- This analysis, intended to be preliminary and hypothesis-generating, compared 14 publicly insured perimenopausal women with 19 women of similar age, race/ethnicity, education, marital status and menstrual patterns
- Considerably higher percentages of publicly insured women were current cigarette smokers, reported former illicit substance use, reported not exercising and were obese
- Publicly insured women also fared significantly worse on measures of mood and sleep quality
- Stratifying differences in behavioral and psychological characteristics by income may help tailor preventive screenings and health care interventions for vulnerable populations of perimenopausal women
The changes that women experience at midlife can negatively affect quality of life and overall functioning well into the postmenopausal years. These include not just shifts in sex hormones and reproductive functioning, but also changes in personal, family and professional responsibilities.
Nurse-researchers Kirsten A. Dickins, PhD, FNP-C, and Sara E. Looby, PhD, ANP-BC, of the Munn Center for Nursing Research at Massachusetts General Hospital, have found that socioeconomic status may relate to behavioral and psychological health characteristics commonly observed during perimenopause. In Menopause, they note that a better understanding of these relationships may give insight into which women are at high risk of adverse health outcomes.
This preliminary study was intended to be hypothesis-generating. It was a secondary analysis of a study by the authors, also published in Menopause, that compared menopause symptoms and psychological health in 66 perimenopausal women (45–52 years old) with and without HIV. The subjects in the current analysis were 33 women without HIV.
14 women (42%) were enrolled in public health insurance, which was used as a proxy for low income. Those enrolled in public health insurance were similar to the comparison group with regard to age, race, ethnicity, education, marital status, number of menstrual periods in the previous year, and use of antidepressant and antianxiety medications. Body mass index (BMI) was significantly higher in low-income women.
Low-income women were significantly more likely than the comparison group to:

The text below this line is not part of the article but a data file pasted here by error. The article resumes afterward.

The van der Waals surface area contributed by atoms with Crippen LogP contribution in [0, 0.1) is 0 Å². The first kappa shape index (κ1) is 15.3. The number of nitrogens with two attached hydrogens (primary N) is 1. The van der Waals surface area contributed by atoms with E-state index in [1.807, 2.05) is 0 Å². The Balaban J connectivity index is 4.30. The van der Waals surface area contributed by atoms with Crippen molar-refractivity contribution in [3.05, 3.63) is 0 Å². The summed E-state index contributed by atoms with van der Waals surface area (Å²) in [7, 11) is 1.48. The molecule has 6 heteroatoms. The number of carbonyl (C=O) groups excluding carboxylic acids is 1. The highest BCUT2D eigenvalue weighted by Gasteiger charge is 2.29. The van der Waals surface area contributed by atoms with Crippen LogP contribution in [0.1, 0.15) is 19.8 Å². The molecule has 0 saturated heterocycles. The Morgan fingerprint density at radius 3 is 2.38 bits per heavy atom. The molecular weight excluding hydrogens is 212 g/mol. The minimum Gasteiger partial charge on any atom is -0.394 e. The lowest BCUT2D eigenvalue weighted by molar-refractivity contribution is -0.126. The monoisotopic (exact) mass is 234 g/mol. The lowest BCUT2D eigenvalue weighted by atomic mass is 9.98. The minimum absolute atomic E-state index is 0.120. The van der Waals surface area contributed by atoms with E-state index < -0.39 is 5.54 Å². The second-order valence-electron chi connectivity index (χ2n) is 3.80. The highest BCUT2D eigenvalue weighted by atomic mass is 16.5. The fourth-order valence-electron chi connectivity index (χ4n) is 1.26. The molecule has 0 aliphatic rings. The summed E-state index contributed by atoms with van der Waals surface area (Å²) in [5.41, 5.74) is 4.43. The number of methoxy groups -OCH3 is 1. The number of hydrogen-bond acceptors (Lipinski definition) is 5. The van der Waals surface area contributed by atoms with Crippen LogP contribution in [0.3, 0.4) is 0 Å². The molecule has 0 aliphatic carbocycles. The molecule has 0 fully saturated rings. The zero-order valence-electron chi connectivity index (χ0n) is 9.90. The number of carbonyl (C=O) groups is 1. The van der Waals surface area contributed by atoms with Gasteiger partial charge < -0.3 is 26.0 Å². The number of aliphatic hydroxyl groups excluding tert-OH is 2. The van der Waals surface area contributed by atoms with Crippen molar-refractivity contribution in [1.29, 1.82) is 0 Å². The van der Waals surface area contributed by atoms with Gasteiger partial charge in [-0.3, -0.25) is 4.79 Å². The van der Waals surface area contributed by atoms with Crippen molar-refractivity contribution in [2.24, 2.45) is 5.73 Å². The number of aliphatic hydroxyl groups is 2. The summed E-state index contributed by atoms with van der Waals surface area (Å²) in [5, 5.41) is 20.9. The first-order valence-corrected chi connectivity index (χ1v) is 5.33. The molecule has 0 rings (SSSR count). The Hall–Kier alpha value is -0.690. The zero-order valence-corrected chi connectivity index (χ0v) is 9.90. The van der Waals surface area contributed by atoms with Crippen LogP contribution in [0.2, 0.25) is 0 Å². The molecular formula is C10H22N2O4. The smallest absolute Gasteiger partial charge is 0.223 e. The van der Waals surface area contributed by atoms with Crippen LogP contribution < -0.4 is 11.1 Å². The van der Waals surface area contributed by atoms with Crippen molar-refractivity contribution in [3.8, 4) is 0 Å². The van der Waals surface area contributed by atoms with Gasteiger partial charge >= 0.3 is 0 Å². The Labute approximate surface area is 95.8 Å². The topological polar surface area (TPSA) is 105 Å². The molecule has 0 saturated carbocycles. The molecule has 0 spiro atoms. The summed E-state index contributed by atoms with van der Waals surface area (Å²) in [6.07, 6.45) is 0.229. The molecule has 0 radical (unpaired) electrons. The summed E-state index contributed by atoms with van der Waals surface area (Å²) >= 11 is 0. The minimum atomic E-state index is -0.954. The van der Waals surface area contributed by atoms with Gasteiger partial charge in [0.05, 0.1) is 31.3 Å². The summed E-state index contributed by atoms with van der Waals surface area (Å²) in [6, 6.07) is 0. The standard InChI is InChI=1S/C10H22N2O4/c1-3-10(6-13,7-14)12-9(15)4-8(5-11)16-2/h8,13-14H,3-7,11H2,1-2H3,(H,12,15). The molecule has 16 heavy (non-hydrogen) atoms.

- Be current cigarette smokers—71% vs. 21%; P = 0.004
- Have a history of substance abuse—79% vs. 5%; P < 0.0001
- Have BMI ≥30—50% vs. 11%, P = 0.01
Low-income women were less like to be current exercisers (57% vs. 89%; P = 0.03).
Psychological Health and Sleep
Low-income women had significantly worse mood and sleep scores than the comparison group:
- Depressive symptoms—Score on the Center for Epidemiologic Studies Depression scale (CES-D), 13.5 vs. 6 (P < 0.0001)
- Anxiety—Score on the Generalized Anxiety Disorder 7-item scale (GAD-7), 5.5 vs. 2 (P = 0.04)
- Sleep—Score on the Insomnia Severity Index (ISI), 11 vs. 5 (P = 0.004)
CES-D scores were just below the cutoff for clinical depression, GAD-7 scores indicated mild anxiety (versus minimal anxiety in the comparison group), and ISI scores suggested subthreshold insomnia (versus no clinically significant insomnia in the comparison group).
Understanding the Link Between Economic Inequality and Disparate Health Outcomes
Early detection and intervention of suboptimal lifestyle behaviors might serve as an opportunity to support low-income women to engage in health-promoting behaviors, facilitating improved health into post-menopause and throughout aging.
Scores on the mood and sleep measures were marginally abnormal, but they could progressively worsen in response to hormonal changes throughout and beyond the menopause transition. Those findings suggest two strategies:
- Provide training opportunities for women's health clinicians on how to screen and address psychological health inequities in socioeconomically vulnerable perimenopausal women
- Create collaborative opportunities with low-income women designed to raise awareness of the adverse impact that hormone changes can have on mood and sleep, promote care engagement, and enhance self-monitoring and reporting of any health concerns
The authors plan further research to understand the ways in which socioeconomic status influences health outcomes in midlife women and how disparities can be effectively and sustainably addressed.
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